Thursday, 4 April 2013

Contaminated Injectable Steroid Still Causing Health Problems

Readers may remember some 6 months ago there was a serious accidental release of vials of steroid medication intended for injection that were contaminated with fungi. There were hundreds of cases of fungal meningitis as a result as steroids are often injected into the spine to relieve pain.

You may be surprised to know that new cases are still being identified - this illustrates the ability of fungi to 'hide' from doctors and their diagnostic tests for long periods of time.

Quoting from the original article:

Feeling unusually lethargic in January, Terry Trost wrote off her melancholy as seasonal depression, but she later found out that it was something much worse. 
After five months of lab tests coming back inconclusive, Trost found out in February that she is among 730 people nationwide who have fungal meningitis. The illness is potentially deadly, and it is caused by exposure to tainted back pain medications that were distributed in 23 states from coast to coast. The drugs, manufactured by the New England Compounding Center in Massachusetts, were supplied to six clinics in Indiana, including OSMC Outpatient Surgery Center in Elkhart.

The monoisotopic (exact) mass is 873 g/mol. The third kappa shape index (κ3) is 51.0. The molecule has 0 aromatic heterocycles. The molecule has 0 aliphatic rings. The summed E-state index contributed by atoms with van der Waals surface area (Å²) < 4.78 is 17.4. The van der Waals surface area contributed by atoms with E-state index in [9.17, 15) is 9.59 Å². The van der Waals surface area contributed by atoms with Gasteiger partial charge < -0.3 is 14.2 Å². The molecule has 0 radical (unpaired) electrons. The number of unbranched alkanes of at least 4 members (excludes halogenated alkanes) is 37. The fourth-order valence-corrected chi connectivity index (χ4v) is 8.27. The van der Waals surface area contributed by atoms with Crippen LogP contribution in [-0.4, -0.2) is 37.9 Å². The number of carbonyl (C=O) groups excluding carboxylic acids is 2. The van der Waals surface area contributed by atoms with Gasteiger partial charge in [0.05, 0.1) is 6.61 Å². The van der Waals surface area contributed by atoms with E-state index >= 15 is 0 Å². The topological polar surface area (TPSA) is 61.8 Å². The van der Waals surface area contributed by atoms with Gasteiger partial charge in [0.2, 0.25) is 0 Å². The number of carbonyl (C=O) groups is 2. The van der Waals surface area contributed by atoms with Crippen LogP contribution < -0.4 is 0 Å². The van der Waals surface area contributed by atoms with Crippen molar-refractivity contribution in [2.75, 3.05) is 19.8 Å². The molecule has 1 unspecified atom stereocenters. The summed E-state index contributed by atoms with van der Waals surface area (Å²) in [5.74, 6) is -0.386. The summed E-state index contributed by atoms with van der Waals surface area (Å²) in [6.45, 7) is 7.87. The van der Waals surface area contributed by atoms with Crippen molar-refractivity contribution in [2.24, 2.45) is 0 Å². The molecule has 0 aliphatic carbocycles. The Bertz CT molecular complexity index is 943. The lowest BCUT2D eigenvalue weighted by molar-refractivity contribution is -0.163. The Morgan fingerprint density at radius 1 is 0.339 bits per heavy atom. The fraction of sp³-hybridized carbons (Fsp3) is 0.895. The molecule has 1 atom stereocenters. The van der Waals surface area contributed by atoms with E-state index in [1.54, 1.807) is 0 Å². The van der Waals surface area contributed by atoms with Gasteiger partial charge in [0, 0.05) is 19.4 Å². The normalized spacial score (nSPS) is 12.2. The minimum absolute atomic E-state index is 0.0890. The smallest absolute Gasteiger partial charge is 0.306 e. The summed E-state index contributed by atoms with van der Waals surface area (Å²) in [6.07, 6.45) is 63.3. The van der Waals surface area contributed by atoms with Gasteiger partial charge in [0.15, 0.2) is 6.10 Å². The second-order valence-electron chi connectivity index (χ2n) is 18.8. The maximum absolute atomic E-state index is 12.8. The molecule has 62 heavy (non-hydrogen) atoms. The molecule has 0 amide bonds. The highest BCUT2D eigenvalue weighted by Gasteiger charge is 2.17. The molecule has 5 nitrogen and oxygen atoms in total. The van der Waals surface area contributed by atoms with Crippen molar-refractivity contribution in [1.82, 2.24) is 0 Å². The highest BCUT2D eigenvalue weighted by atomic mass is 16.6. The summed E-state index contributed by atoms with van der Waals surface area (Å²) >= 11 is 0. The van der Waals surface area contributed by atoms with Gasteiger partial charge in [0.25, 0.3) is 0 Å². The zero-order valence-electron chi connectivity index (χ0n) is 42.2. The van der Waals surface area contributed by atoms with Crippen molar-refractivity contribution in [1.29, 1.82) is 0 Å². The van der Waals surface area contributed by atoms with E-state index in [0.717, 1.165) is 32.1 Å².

Trost and her daughter, Nicole Kovach, received injections to relieve back pain on Sept. 26 at OSMC. That evening, batches of medications were recalled for contamination.

Naturally this is a warning to anyone who had similar spinal injections on or before October 2012 in the areas of the US effected by contaminated steroid solutions to remain vigilant for the warning signs mentioned in this report (lethargy, severe headaches and more), but it is also a warning to us all (doctors and patients) that fungi can be very difficult to detect and treat and that better ways of diagnosing serious fungal infections are still needed.

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